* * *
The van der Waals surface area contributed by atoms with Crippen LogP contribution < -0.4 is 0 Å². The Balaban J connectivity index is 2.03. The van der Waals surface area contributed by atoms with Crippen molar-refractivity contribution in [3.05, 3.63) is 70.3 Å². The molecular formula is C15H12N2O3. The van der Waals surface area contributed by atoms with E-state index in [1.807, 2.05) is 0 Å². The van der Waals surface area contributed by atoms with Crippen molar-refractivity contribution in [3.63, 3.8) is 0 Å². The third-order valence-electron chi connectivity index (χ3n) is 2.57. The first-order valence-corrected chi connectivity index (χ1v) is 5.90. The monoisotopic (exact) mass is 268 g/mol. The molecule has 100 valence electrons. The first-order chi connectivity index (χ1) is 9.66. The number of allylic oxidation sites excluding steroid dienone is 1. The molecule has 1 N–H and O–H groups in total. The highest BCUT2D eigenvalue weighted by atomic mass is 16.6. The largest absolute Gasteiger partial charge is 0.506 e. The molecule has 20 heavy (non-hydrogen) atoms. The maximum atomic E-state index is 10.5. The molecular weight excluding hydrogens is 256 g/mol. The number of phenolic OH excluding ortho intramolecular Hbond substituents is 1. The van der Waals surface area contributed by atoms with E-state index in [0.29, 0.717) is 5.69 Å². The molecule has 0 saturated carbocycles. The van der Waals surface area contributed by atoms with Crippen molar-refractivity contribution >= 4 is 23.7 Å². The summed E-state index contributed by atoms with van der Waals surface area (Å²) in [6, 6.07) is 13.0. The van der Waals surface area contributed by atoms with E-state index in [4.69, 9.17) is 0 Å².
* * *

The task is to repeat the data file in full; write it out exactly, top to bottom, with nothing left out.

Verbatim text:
The van der Waals surface area contributed by atoms with Crippen LogP contribution < -0.4 is 0 Å². The Balaban J connectivity index is 2.03. The van der Waals surface area contributed by atoms with Crippen molar-refractivity contribution in [3.05, 3.63) is 70.3 Å². The molecular formula is C15H12N2O3. The van der Waals surface area contributed by atoms with E-state index in [1.807, 2.05) is 0 Å². The van der Waals surface area contributed by atoms with Crippen molar-refractivity contribution in [3.63, 3.8) is 0 Å². The third-order valence-electron chi connectivity index (χ3n) is 2.57. The first-order valence-corrected chi connectivity index (χ1v) is 5.90. The monoisotopic (exact) mass is 268 g/mol. The molecule has 100 valence electrons. The first-order chi connectivity index (χ1) is 9.66. The number of allylic oxidation sites excluding steroid dienone is 1. The molecule has 1 N–H and O–H groups in total. The highest BCUT2D eigenvalue weighted by atomic mass is 16.6. The largest absolute Gasteiger partial charge is 0.506 e. The molecule has 20 heavy (non-hydrogen) atoms. The maximum atomic E-state index is 10.5. The molecular weight excluding hydrogens is 256 g/mol. The number of phenolic OH excluding ortho intramolecular Hbond substituents is 1. The van der Waals surface area contributed by atoms with E-state index in [0.29, 0.717) is 5.69 Å². The molecule has 0 saturated carbocycles. The van der Waals surface area contributed by atoms with Crippen molar-refractivity contribution >= 4 is 23.7 Å². The summed E-state index contributed by atoms with van der Waals surface area (Å²) in [6, 6.07) is 13.0. The van der Waals surface area contributed by atoms with E-state index in [4.69, 9.17) is 0 Å².